Four early signs your child might have autism including problems with communication

Parents are being encouraged to seek help if they suspect their child may have autism, with experts highlighting four potential early signs.

One notable sign is the child facing difficulties in communication. Mark Blakey, a writer for Autism Parenting Magazine, has explained four Autism Spectrum Disorder symptoms that mean you should seek extra help and support.

Scroll down to read more about these signs. He said: "If your child displays tell-tale signs of autism, apply for an assessment.


The expert shared: "The sooner you do this, the quicker they'll acquire the tools they need to help them."

The NHS says autism can sometimes be different in girls and boys. This means it can be harder to spot in girls.

Girls may hide some signs of autism by copying how other children behave and play, withdraw in situations they find difficult, appear to cope better with social situations or show fewer signs of repetitive behaviours.

Problems with verbal communication

Your child may not know how to start and continue a conversation and may struggle to understand what you’re saying. They may speak with an unusual tone or rhythm, have delayed speech, or perhaps they talk very loud or very fast.

Mark said: "Children with ASD can suddenly struggle to say words they’ve often used before. Alternatively, they may not know how to use certain words or phrases in a sentence."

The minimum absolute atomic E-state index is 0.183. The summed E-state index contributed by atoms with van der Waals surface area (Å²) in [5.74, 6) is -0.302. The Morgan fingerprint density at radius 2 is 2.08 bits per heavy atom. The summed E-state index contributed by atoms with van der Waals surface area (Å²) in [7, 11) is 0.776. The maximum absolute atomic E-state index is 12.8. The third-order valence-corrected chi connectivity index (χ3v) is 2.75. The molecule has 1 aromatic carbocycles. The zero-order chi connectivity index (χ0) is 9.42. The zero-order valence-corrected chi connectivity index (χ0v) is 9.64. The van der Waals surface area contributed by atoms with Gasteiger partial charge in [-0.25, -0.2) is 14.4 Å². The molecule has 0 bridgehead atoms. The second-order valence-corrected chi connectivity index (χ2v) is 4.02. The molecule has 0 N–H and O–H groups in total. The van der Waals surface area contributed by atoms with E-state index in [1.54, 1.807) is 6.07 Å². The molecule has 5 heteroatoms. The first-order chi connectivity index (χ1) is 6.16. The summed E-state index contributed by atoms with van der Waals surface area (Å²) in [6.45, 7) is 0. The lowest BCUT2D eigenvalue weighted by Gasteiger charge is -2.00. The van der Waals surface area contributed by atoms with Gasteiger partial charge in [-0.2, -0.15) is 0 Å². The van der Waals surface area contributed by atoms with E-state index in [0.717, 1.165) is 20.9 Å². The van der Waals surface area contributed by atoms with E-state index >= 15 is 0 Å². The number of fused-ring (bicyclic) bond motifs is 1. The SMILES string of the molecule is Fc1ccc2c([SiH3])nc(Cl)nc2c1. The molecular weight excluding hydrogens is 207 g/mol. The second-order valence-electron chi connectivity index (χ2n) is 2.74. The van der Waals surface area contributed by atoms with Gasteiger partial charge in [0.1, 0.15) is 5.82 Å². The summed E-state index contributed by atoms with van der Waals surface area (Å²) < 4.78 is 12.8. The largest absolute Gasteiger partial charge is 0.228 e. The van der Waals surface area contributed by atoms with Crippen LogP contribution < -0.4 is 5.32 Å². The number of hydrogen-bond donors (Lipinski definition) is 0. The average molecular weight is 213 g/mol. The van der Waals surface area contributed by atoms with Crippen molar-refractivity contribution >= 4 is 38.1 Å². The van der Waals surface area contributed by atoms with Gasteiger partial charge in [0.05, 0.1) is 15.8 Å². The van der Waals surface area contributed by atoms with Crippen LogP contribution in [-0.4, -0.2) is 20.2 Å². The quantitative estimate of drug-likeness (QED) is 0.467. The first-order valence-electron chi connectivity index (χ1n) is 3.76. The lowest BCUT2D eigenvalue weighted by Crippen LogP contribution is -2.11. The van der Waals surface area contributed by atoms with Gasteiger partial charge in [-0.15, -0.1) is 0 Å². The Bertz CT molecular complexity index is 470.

Problems with non-verbal communication

This involves things like eye contact, body language, touch, and social distance. You may observe times when your child struggles to read non-verbal cues. They may be poor at making eye contact or lacking in facial expression.

Children are usually good at sharing their toys and using hand gestures to point to them. If your child has ASD, this will be difficult for them. They’ll also be less likely to engage in make-believe play.

Restrictive behaviours

Youngsters with Autism Spectrum Disorder may walk ‘robotically’ or clumsily, keeping their hands at their sides. They may seek to avoid bright lights and loud noises. Mark states: "Your child may seem oblivious to pain or different temperatures, yet struggle with touch or hugs." Kids with ASD may be fussy about their food or become stressed if their routine suddenly changes.

Repetitive behaviour

Classic signs of ASD include hand flapping, spinning, or running on their toes. Alternatively, you may have seen your child rocking back and forth.

Many children become fixated on specific interests or activities, even if they’re more appropriate for younger or older people. They may say or do the same thing repeatedly or get stuck on a particular thought or idea.

More information is available on the NHS website here.